For me, an ideal procurement function would: 
  1. Have systems in place to understand and respond to trends in client satisfaction with its services
  2. Have established a productive way of listening to feedback from suppliers / bidders (successful and unsuccessful) involved in the procurement processes they manage
  3. Benchmark their processes with other procurement functions, both inside and outside their industry or sector, to look for ways to improve what they do
  4. Collect the information and be transparent about all the resources spent on procurement processes: by the function themselves, the client who wishes to source a supplier and (radical idea perhaps) all the bidders. (It is a standard clause that clients do not pay for the effort that goes into writing bids. Fair enough. But that resource has to be paid for some how.) This overall data would also be a crude measure of how ‘elegant’ a procurement process is.
  5. Have developed an easy to grasp method for measuring whether the cost benefit analysis of the procurement processes are improving or worsening.
  6. Have practices in place to ensure that the ‘voice of the customer’ – the end user, citizen or frontline person who will be the final recipient of the new service / product being sourced – is evident at every stage of the procurement process and is heard loudly & clearly.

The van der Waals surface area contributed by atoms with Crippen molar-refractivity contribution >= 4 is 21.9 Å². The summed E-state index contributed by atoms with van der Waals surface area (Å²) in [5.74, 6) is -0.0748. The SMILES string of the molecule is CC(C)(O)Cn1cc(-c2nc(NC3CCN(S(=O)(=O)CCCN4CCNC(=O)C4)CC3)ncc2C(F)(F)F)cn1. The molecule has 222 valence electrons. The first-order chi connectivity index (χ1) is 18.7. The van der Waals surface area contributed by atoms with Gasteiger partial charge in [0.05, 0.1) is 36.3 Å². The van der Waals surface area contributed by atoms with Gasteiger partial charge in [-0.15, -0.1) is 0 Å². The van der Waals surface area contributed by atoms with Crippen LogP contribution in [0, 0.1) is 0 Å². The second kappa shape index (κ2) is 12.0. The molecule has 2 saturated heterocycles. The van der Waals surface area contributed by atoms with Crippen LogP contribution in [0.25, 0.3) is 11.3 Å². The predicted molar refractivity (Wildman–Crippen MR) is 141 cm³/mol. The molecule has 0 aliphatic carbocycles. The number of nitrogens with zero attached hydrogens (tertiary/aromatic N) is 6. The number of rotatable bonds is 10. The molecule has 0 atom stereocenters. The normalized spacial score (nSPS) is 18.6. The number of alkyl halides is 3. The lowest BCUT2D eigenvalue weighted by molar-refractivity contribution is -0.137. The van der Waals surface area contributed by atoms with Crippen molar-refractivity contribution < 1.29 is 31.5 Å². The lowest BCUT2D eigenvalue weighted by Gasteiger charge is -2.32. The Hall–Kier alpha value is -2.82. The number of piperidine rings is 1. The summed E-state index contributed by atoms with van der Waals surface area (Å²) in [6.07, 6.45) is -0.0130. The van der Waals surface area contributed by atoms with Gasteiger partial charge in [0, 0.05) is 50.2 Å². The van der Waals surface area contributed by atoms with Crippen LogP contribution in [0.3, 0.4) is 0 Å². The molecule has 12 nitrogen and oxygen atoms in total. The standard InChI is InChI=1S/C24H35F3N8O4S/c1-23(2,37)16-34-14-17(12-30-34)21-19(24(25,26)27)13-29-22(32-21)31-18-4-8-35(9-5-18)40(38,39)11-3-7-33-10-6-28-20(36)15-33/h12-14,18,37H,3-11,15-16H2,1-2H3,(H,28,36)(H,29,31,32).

7. Make efforts to connect people together across the supply chain so that the procurement function does not attain disproportionate power by being the sole knowledge holder and (more crucially) that procurement is done ‘whole system aware’ (see here for further information about this).
  8. Although it is harder, always look for ways to procure on outcomes or overall objectives rather than outputs or processes. (All too often, I see tender documents that specify what I know to be a less than satisfactory ‘going through the motion’ type process which will be lucky to achieve any lasting outcomes. Magic can happen if suppliers are given the scope to propose a process that may be outside the prescribed ‘usual’ way of doing things but which will still achieve the desired for outcomes.)